The Carfax price calculator, a very bad pricing tool that attempts but fails to establish a vehicle’s value after an accident.
I’ve been wanting to write an article about the carfax pricing calculator for a while now, partly because many of my clients receive a Carfax report from their insurance carriers as an excuse to under-pay an insurance claim.
When do insurance carriers use the Carfax Price Calculator?
- When the insured refuses the 17c formula
- When the insured makes a demand or files a dispute
- In lieu of hiring a legitimate appraiser
- To blame a consumer recognized third party for the low value offered
- To justify their bad faith offer
What is the Carfax Price Calculator?
According to the Carfax Value Calculator Service Mark Application, it’s described as:
“Providing business and consumer information in the field of motor vehicle history information, namely a price value adjustment for a vehicle based on vehicle history attributes.”
This added feature of the carfax report was introduced a couple years ago as a way to increase the carfax value proposition. It since has been received with mixed reviews both from dealers and consumers.
The Carfax History Report States : “Other information about this vehicle, including problems, may not have been reported to CARFAX. Use this report as one important tool, along with a vehicle inspection and test drive, to make a better decision about your next used car.”
Obviously carfax is as accurate as the information provided to it, in my personal opinion, it’s usually 65 to 70% accurate.
The Carfax Price Calculator and Diminished Value:
One of the main reasons people order a carfax report is to find out if the vehicle they want to buy was involved in an accident. Obviously, the vehicle owner at the time of the accident is entitled to the loss in value the vehicle suffers.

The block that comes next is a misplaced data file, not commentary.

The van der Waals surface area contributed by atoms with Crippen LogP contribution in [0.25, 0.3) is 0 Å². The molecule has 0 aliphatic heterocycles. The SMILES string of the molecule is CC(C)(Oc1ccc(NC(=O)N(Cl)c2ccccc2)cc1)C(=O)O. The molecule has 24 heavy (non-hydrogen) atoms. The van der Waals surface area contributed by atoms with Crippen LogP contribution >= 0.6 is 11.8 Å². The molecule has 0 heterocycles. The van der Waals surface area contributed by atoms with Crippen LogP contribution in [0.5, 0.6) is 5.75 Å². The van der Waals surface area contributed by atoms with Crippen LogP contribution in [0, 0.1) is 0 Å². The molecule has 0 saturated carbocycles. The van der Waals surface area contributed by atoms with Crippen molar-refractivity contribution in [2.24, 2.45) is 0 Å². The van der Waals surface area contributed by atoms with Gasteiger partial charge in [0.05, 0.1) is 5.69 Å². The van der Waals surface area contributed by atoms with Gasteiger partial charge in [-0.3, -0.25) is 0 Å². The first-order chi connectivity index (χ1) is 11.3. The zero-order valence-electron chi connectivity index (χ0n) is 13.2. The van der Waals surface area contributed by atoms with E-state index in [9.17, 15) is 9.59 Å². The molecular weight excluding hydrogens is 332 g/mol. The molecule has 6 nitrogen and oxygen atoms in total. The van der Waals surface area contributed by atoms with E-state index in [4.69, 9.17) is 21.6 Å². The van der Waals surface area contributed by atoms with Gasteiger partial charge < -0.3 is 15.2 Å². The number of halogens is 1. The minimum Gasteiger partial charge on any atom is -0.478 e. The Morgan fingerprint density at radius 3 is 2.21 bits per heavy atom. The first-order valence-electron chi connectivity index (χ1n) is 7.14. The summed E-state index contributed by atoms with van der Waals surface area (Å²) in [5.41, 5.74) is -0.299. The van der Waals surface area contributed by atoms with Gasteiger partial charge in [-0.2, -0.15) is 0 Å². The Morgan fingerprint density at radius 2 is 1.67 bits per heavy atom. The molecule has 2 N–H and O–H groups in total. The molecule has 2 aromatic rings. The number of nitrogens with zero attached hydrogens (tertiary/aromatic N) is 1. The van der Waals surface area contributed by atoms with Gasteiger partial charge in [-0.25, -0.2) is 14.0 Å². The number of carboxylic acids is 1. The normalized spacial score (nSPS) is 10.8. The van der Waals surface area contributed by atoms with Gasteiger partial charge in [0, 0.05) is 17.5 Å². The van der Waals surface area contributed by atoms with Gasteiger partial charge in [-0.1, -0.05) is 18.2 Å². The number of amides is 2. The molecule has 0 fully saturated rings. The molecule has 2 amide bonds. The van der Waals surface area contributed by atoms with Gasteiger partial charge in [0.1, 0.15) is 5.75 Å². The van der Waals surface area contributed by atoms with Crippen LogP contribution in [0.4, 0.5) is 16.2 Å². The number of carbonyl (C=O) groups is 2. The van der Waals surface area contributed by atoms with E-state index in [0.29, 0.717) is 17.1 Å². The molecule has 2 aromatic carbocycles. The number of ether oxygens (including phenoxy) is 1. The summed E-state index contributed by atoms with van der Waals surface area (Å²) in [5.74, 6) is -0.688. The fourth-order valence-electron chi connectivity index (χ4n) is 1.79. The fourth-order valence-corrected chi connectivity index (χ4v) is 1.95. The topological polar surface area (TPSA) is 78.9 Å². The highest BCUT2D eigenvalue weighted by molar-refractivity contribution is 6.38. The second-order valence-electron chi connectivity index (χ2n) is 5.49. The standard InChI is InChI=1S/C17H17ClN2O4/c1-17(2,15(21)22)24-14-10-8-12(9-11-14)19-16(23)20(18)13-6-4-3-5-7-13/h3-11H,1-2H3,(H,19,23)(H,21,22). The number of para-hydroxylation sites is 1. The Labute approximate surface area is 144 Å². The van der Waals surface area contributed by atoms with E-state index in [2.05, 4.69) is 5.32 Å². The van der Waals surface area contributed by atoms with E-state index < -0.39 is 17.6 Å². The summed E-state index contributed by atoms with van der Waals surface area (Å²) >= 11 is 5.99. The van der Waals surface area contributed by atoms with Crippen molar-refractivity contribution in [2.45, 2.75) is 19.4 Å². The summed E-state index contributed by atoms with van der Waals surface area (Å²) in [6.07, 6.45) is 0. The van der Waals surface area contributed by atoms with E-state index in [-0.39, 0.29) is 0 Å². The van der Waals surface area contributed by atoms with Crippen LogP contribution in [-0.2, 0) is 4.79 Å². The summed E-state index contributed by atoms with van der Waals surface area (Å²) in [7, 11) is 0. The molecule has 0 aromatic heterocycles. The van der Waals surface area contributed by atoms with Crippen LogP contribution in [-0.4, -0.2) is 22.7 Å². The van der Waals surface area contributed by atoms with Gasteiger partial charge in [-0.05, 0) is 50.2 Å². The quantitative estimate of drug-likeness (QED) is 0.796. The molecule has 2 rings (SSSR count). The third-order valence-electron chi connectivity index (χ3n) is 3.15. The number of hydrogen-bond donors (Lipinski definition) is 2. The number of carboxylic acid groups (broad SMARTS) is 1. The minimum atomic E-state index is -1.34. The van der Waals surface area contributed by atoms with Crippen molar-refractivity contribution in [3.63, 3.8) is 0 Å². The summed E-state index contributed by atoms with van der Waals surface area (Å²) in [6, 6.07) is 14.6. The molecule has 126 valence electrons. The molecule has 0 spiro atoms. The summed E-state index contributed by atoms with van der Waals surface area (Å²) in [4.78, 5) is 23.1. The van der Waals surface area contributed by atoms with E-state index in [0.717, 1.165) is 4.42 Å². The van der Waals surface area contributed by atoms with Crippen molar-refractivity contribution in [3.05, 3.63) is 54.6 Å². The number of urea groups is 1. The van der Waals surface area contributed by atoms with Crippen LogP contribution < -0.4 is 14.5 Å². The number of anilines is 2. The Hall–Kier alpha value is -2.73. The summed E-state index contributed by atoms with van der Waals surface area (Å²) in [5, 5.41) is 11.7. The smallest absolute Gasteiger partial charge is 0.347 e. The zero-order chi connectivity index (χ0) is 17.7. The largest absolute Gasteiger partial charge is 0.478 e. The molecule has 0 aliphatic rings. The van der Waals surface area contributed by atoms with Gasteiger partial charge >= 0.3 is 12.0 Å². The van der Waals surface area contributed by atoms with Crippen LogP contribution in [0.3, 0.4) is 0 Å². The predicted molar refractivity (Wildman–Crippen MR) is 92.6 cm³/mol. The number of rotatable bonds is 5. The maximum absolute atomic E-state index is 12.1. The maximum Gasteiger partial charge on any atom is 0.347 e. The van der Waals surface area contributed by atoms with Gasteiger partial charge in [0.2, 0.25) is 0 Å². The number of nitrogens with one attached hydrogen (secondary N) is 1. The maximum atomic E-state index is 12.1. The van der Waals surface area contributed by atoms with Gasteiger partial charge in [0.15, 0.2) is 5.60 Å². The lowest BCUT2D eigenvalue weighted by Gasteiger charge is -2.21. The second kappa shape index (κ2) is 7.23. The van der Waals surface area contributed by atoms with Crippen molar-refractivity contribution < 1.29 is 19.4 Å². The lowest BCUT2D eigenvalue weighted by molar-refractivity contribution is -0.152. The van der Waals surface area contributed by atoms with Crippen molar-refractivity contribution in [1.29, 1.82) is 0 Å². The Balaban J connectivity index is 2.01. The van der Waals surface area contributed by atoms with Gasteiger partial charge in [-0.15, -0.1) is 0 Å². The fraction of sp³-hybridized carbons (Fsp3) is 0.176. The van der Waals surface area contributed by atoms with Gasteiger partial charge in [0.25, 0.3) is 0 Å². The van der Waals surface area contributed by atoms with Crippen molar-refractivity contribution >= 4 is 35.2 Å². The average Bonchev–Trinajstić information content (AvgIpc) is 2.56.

Based on the thousands of appraisals I’ve personally been involved in, carfax has been 0% accurate when it comes to adjusting for the market value due to a wreck.
Provided the accident was indeed reported to carfax (very many are not), below are the reasons why the Carfax Price Calculator is inaccurate and inadmissible in court or legal proceedings:
- No one at Carfax examined the damage estimate nor was aware of the extent of the repair. Since carfax agents were not involved in the repair process how could they possibly know the intensity of the accident? Also, since they did not inspect the vehicle, how would they know the exact condition? Would a non-smoker, garage kept pristine vehicle score the same as a kid hauler? FAIL
- According to Carfax’s Patent and Trademark Office application, the Carfax price calculator looks for “history attributes“, these are universally recognized as:
- Age of Vehicle
- Mileage of Vehicle
- Number of Owners
- Accident History
- Title History
- Usage (rental, fleet, personal etc…)
Since all these “attributes” are blended together to create this price modifier, how can we logically deduce what is the impact of a single attribute? Would a 1 owner add 1% to the market value or would an accident reduce it by 2%? FAIL
- The Carfax Price Calculator is not a viable vehicle appraisal as it did not indicate the vehicle’s cash value. If $200 is the impact of an accident, would that be the same on a $10,000 and a $50,000 car? Is the Carfax calculator percentage based or value based? If it’s percentage based, would the same percentage apply on all makes and models? Would a Ferrari and a Kia both lose 2% due to a wreck? If so, where did the percentage come from and why 2% not 3% ??? FAIL